Jules Schmalzigaug, Speed, Royal Museum of Fine Arts, Antwerp.

The evolution in the arts at the beginning of the 20th Century (Fauvism and Cubism in France, German Expressionism, and Dutch Neo-plasticism) experiences in Belgium a difficult arrival on the scene. Yet, the French Cubists are exhibited by the Cercle des Indépendants already in 1911 in Brussels. The Director and critic William Jelley brings together the work of Alexander Archipenko (1887 - 1964), Robert Delaunay (1885-1941), Albert Gleizes (1881 - 1953), Henri Le Fauconnier (1881 - 1945) and Fernand Léger (1881 - 1955), among others. Major reactions, however, are absent.

Under the influence of this same Jelley, Galerie Giroux brings a traveling exhibition on futuristic painting to Brussels. This is the result of the attention that Futurists receive in February of that year on the occasion of their ‘scandalous exhibition’ Exposition des peintres futurists in the Parisian gallery of Bernheim Jeune. With work by Umberto Boccioni (1882 - 1916), Carlo Carrà (1881 - 1966), Luigi Russolo (1885 - 1947) and Gino Severini (1883 - 1966), the exhibition serves as the starting point of the internationalising of Futurism. On the occasion of the exhibition in Brussels, Filippo Tommaso Marinetti (1876 - 1941) and Boccioni take part in a debate, which ensures for a mention in the newspaper.

It is telling that Jules Schmalzigaug, who grows to be the premier Belgian Futurist, is indeed present in Paris, but not in Brussels. Just as with other Belgian pioneers from the beginning, Georges Vantongerloo and Marthe Donas, shall earn their reputation abroad without having connections with their contemporaries in their own country. In addition to individual paths of life, the First World War shall also play a part in the break in contact and isolated evolution. During the German occupation, the first, hesitant contacts are made, such as with the Summer exhibition of the Brussels circle Doe Stil Voort, among which Felix De Boeck, Victor Servranckx and Jozef Peeters participate along with others. Because of the German occupation, the wave of innovation shall break through only at the end of the War (in 1917-1918). 

After the lectures of Theo Van Doesburg (1883 - 1931) in Antwerp (13 February) and Brussels (13 March) in 1920, everything seems to become accelerated. A first, important congregation of international and Belgian avant-gardes is organised by the enterprising promoters of the recently started newspaper annex gallery Sélection, P.G. Van Hecke (1887 - 1967) and André De Ridder (1888 - 1961). In Antwerp, the Royal Art Circle/Art Association presents the Salon der kubisten from 14 July to 12 August. The organisation is by the hands of Sélection. In addition to work by André Lhote (1885 - 1962) and Jean Metzinger (1883-1956) and others, work by Floris Jespers (1889 - 1965) is shown. In the atelier d’Art Contemporain Sélection in Brussels, they organise the exhibition Oeuvres des cubists et néo-cubistes français et belges from 18 September to 8 October. Works by Prosper De Troyer (1880 - 1961), Albert Counhaye (1884 – 1971), Floris Jespers, Paul Joostens and Jozef Peeters are shown in addition to work promoted by the Parisian art dealer Léonce Rosenberg from the Ecole de Paris with Georges Braque (1882 - 1963), Pablo Picasso (1881 - 1973), Juan Gris (1887 - 1927), Fernand Léger (1881 - 1955), André Derain (1880 - 1954), Lhote, Metzinger, Léopold Survage (1879 - 1968) and Severini. Moreover, there are pieces by Le Fauconnier, Raoul Dufy (1877 - 1953), Tsughouharu Foujita (1886-1968), Amedeo Modigliani (1884 - 1920), Valentine Prax (1899 - 1981) and Ossip Zadkine (1890 - 1967).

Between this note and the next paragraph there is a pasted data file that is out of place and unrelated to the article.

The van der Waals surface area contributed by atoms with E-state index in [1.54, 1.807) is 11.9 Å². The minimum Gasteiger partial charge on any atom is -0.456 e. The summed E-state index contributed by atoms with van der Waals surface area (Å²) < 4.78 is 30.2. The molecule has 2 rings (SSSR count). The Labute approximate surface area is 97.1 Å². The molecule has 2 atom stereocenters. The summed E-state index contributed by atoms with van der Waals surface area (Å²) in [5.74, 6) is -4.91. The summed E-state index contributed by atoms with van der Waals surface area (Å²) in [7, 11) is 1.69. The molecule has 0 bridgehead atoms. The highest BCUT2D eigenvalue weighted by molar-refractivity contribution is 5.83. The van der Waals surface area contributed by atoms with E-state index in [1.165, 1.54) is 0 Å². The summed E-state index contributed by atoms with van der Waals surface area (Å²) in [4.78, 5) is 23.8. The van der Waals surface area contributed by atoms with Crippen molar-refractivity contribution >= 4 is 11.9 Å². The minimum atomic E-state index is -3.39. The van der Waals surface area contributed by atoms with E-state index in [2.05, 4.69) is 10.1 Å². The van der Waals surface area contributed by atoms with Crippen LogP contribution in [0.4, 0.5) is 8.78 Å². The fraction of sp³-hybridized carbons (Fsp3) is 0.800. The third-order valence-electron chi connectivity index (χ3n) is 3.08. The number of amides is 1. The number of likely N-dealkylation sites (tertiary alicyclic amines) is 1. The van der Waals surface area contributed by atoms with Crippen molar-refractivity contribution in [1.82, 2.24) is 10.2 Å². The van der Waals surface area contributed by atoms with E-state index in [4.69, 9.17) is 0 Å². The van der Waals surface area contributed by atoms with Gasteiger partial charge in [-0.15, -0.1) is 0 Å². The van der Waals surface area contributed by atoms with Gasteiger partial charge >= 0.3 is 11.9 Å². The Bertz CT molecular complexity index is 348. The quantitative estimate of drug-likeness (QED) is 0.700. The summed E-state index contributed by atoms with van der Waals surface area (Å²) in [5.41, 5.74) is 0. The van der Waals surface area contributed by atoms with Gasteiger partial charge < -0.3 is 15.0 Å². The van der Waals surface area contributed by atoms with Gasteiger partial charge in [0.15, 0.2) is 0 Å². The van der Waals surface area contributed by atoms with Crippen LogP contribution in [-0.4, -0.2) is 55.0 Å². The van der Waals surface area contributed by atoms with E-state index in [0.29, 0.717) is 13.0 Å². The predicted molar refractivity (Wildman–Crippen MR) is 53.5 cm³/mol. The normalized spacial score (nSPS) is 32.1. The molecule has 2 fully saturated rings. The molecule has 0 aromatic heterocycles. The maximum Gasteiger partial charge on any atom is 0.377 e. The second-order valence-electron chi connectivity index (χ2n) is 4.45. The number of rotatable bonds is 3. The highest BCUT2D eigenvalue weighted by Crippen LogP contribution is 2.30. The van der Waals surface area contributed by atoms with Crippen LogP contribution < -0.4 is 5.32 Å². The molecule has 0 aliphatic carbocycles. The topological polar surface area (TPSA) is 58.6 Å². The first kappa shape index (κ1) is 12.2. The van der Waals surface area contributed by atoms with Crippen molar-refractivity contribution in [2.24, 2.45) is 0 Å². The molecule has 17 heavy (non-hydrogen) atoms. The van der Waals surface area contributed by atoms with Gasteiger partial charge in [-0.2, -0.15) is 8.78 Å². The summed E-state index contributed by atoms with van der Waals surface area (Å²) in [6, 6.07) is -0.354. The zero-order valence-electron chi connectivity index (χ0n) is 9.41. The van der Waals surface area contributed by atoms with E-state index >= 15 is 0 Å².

With the contribution of Marthe Donas, under the pseudonym of Tour-Donas, in the Sélection exposition of the Cubist-orientated group La Section d’Or (4-17 December) the indigenous and expatriated working Belgian artists came together for the first time. This will happen internationally later that year in Geneva with the Exposition Internationale d’Art Moderne, Genève (26.12.1920 - 25.1.1921). The two constructivist centres of Belgium are strongly represented at these outspoken avant-garde exhibitions in the Palais electoral in Geneva. Albert Daenens (1883 - 1952), Felix De Boeck, René Magritte and Karel Maes are sent from the Centre d’Art in Brussels. For Antwerp, the entourage of Jozef Peeters with Jan Cockx (1891 - 1976) as well as Edmond Van Dooren (1896 - 1965) and Prosper De Troyer (1880 - 1961) are present. Donas and Vantongerloo both belong to the Belgian delegation without, however, associating themselves with either of the two groups.


Sergio Servellón


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